While winter is a great time for dogs to have fun playing in the snow, enjoying holiday treats and getting extra time with their special people over Christmas vacation, the holidays and cold weather bring a number of health hazards for dogs. While poinsettias have had their toxic reputation greatly exaggerated, there are a number of seasonal items that are quite poisonous for dogs. Here are a few important canine poisons to beware of in the winter months.
Antifreeze-a Danger to Dogs’ Kidneys
Ethylene glycol-containing antifreeze is incredibly toxic to dogs. It causes rapid irreversible kidney damage, leading to a slow, painful and unpleasant death from kidney failure. Antifreeze poisonings are all too common in the winter months. Fortunately, many newer antifreezes contain an added bitter flavoring agent, or the less toxic propylene glycol. Older type ethylene glycol antifreezes, however, have a very sweet and palatable taste and a dog will drink it, or even lick it from the ground. To avoid antifreeze poisoning in your dog, clean up any spills immediately and thoroughly and dispose of antifreeze properly. If you suspect your dog has been exposed to antifreeze, take them to your veterinarian or animal emergency clinic immediately. Treatment immediately after antifreeze exposure may save your pet.
Bad Dogs Sneaking Chocolate
Careful with your winter baking! Dogs are extremely sensitive to the theobromine in chocolate, which can cause heart problems and seizures. The darker the chocolate, the more hazardous it is to dogs, and baking or bittersweet chocolates have the greatest concentration of theobromine and so are the most hazardous. A single chocolate chip will not likely affect a large dog, but smaller dogs are much more vulnerable to chocolate intoxication. Watch out for food gifts under the Christmas tree – I once had a patient that ate an entire gift box of chocolates, wrapping paper and all. Despite the chocolate poisoning, he had a doggie smirk on his face when he came in for treatment.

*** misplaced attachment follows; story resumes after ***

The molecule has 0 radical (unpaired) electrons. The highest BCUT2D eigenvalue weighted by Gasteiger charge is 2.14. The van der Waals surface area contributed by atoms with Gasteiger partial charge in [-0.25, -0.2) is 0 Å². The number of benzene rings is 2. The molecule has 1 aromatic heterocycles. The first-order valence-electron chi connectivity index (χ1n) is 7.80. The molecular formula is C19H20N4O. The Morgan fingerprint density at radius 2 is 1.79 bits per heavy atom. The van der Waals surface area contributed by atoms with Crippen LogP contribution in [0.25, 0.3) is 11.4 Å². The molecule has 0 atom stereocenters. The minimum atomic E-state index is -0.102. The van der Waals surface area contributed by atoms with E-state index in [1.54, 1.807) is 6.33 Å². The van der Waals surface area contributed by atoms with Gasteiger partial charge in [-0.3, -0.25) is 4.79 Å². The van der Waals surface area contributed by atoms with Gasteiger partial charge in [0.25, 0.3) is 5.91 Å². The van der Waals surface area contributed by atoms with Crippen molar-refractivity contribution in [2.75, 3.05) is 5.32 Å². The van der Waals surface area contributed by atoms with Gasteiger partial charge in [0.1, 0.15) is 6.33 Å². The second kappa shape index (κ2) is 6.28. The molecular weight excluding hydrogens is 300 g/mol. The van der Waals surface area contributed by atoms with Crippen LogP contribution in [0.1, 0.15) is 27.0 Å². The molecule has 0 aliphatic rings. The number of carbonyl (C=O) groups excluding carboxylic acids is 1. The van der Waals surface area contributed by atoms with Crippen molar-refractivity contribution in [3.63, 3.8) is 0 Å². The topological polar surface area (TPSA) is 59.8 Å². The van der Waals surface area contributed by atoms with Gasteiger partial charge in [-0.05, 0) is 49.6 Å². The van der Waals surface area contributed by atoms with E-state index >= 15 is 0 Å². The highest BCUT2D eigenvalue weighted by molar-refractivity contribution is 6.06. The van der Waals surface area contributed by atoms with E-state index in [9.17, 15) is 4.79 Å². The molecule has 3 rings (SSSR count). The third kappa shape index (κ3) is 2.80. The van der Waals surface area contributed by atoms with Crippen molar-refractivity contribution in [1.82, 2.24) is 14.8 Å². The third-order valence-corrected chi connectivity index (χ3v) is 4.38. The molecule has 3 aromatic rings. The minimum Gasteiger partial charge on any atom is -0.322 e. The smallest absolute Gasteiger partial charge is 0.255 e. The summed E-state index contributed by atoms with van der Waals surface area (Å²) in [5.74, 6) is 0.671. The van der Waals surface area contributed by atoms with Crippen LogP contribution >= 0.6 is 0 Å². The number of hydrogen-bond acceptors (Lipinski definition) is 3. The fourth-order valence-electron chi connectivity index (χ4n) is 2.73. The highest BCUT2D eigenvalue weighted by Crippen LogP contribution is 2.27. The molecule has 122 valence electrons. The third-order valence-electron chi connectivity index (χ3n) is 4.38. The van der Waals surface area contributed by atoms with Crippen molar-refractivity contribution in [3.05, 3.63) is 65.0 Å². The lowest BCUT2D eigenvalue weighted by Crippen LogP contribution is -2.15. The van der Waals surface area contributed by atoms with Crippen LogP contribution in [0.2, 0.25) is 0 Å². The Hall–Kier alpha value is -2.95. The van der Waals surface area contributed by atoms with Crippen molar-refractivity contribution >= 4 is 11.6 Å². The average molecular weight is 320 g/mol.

Poisonous Holiday Plants and Doggie Snack Time
Many dogs enjoy chewing on greenery which is a normal urge, and then throwing up the partially digested plants- also normal. One theory is that it allows dogs to clear their digestive systems. Unfortunately there are many holiday plants that contain toxins and can poison the snacking dog. Decorative Christmas plants such as cyclamen, kalanchoe, yew, ivy, holly berries and amaryllis can cause symptoms ranging from stomach upset to seizures. Much more toxic is mistletoe, which should be kept far out of reach of pets, especially the berries. Keep plants out of your dog’s reach and contact your veterinarian if your dog snacks on any winter house plants.
De-Icer and Rock Salt Hurt Dog’s Paws and Belly
To melt away winter snow, many people use de-icing agents or rock salt sprinkled on sidewalks and driveways. Unfortunately these substances can hurt dogs in two ways, chemical irritation and poisoning. Exposure on dog’s pads can cause irritation and blistering. When dogs lick their paws, they ingest the toxic chemicals in the rock salt and de-icing agents and can develop stomach upset and electrolyte imbalances. Keep a cloth by the door and wipe your dog’s feet after returning from a walk outside, or better yet, wash the feet with warm water.
Enjoy a wonderful holiday with your dog companion, and keep them safe from these common winter toxins and poisons!
“Animal Poison Control Center,” ASPA.org